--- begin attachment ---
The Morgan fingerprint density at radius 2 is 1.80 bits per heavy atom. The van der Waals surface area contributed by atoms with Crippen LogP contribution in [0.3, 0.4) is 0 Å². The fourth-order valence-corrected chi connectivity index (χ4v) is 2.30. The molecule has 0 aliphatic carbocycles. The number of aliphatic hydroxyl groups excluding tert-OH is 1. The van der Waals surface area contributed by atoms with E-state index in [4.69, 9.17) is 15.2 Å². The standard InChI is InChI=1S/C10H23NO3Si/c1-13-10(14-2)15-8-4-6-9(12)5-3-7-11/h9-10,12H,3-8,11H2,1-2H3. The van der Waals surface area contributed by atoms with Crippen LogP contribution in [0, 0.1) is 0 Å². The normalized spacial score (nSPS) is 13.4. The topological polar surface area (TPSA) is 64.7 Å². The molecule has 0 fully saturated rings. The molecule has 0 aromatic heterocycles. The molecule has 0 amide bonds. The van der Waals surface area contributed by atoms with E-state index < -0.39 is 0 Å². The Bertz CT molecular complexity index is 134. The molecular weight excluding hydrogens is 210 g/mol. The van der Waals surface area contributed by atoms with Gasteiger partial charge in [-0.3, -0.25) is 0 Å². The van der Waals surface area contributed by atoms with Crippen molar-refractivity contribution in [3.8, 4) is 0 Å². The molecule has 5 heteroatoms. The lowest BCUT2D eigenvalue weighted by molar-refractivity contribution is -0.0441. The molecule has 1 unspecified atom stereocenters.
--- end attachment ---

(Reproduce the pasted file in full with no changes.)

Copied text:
The Morgan fingerprint density at radius 2 is 1.80 bits per heavy atom. The van der Waals surface area contributed by atoms with Crippen LogP contribution in [0.3, 0.4) is 0 Å². The fourth-order valence-corrected chi connectivity index (χ4v) is 2.30. The molecule has 0 aliphatic carbocycles. The number of aliphatic hydroxyl groups excluding tert-OH is 1. The van der Waals surface area contributed by atoms with E-state index in [4.69, 9.17) is 15.2 Å². The standard InChI is InChI=1S/C10H23NO3Si/c1-13-10(14-2)15-8-4-6-9(12)5-3-7-11/h9-10,12H,3-8,11H2,1-2H3. The van der Waals surface area contributed by atoms with Crippen LogP contribution in [0, 0.1) is 0 Å². The normalized spacial score (nSPS) is 13.4. The topological polar surface area (TPSA) is 64.7 Å². The molecule has 0 fully saturated rings. The molecule has 0 aromatic heterocycles. The molecule has 0 amide bonds. The van der Waals surface area contributed by atoms with E-state index < -0.39 is 0 Å². The Bertz CT molecular complexity index is 134. The molecular weight excluding hydrogens is 210 g/mol. The van der Waals surface area contributed by atoms with Gasteiger partial charge in [-0.3, -0.25) is 0 Å². The van der Waals surface area contributed by atoms with Crippen molar-refractivity contribution in [3.8, 4) is 0 Å². The molecule has 5 heteroatoms. The lowest BCUT2D eigenvalue weighted by molar-refractivity contribution is -0.0441. The molecule has 1 unspecified atom stereocenters.